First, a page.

Equality and diversity work was led from the top and prisoners from black and minority ethnic backgrounds reported similarly to other prisoners about their experience in the prison. The perceptions of Muslim prisoners had improved since the last inspection. There had been innovative joint events for staff and prisoners to discuss issues around cultural awareness, and the proactive Muslim chaplain offered staff opportunities to speak to him in private if they had questions about Islamic faith and festivals. However, problems for non-English speakers that were an issue during reception also affected other aspects of prison life for these men. Provision of adapted cells and well-supervised prisoner carers supported men with disabilities, but not all men who needed assistance were identified. Like other areas of the prison, health services were in transition as a new NHS Trust had begun providing services shortly before the inspection. Prisoners’ views about health services were mixed but we found them to be reasonably good, although some improvements were required (see Appendix III). Medicines management was poor, there were long queues and some older prisoners struggled to obtain what they required each day.
Despite staff shortages and a restricted regime, time out of cell was reasonable and consistent. Ofsted assessed the overall effectiveness of learning and skills and work as good. There was a welcome emphasis on ensuring prisoners had basic maths and English skills. Library and PE provision were also good. Nevertheless, at the time of this inspection there were simply not enough activity places for the population and allocation processes were not sufficiently linked to prisoners’ needs and aspirations. We found more than a quarter of prisoners locked up during the working day. However, plans to increase the amount of provision were well advanced.
Existing practical resettlement services were reasonably good but new resettlement arrangements were due to start two weeks after the inspection ended. Under the Government’s ‘Transforming Rehabilitation’ plans a new community resettlement company (CRC) led by Serco would take over most of the prison’s resettlement services. Although the start of the new arrangements was imminent there was still a good deal of uncertainty about how they would work. Most prisoners who were ‘in scope’ of the new arrangements – those serving short sentences or with only three months left to serve – were held on the new Nash wing and while this appeared to provide a good location for resettlement services to be organised and provided, we were not assured they would be ready on time. How the resettlement needs of other prisoners would be met was much less clear.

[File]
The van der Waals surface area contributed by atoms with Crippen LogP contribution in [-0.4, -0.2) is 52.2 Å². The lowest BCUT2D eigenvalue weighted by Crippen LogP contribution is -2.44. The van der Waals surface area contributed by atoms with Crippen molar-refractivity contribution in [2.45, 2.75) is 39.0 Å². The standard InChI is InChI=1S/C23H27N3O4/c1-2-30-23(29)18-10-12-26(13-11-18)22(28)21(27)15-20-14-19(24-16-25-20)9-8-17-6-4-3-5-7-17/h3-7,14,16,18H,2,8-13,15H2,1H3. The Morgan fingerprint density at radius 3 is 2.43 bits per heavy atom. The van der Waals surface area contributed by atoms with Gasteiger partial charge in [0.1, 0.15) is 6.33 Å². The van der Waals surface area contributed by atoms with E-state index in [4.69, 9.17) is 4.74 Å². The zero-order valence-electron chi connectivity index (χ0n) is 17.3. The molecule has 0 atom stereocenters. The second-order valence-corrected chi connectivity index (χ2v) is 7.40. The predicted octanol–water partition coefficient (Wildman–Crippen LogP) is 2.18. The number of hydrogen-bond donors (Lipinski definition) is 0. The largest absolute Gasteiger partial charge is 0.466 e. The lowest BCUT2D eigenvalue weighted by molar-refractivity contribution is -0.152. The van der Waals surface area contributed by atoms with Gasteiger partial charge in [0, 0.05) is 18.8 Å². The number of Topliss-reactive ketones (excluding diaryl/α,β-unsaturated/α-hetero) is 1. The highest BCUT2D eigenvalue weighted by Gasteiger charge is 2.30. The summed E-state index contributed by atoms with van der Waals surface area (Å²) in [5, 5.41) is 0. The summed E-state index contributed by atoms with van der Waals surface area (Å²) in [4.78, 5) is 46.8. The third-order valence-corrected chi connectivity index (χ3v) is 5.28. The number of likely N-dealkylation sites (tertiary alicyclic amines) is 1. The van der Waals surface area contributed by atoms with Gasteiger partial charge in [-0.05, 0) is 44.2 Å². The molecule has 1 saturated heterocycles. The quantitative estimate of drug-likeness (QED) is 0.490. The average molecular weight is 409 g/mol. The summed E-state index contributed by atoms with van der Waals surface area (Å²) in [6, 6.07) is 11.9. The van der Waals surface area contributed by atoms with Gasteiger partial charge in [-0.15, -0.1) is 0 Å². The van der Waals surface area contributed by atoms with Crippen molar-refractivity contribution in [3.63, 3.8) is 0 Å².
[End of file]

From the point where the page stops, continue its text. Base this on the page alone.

Offender management arrangements were reasonable, but prisoners were justifiably frustrated by the lack of face to face contact with their offender supervisors. Public protection arrangements were very good. Health and substance misuse services which would not pass to the CRC were also good. Our recent joint resettlement thematic, Resettlement provision for adult offenders: Accommodation and education, training and employment1, demonstrated the crucial role of families in the resettlement process. Family work at The Mount was weak. The use of family support workers and parenting courses had been discontinued.There was insufficient visits provision and the visits centre was a poor facility.
There is room for improvement at The Mount and we are confident the prison has the capacity to make it, but even now the prison is doing better than comparable prisons. There are some key reasons for this: the prison is very well led with a stable senior management team; the regime and staff are consistent – prisoners know what to expect; and there is excellent use made of peer workers. There is much that other prisons can learn from The Mount.
Nick Hardwick August 2015
HM Chief Inspector of Prisons
To read the full reports follow the links below
- HMP The Mount (PDF, 783.32 kB), Report on an unannounced inspection of HMP The Mount (7 – 17 April 2015)
- HMP The Mount, Unannounced full follow-up inspection of HMP The Mount (4 – 14 October 2011)
- HMP The Mount, Announced inspection of HMP The Mount (19-23 October 2009)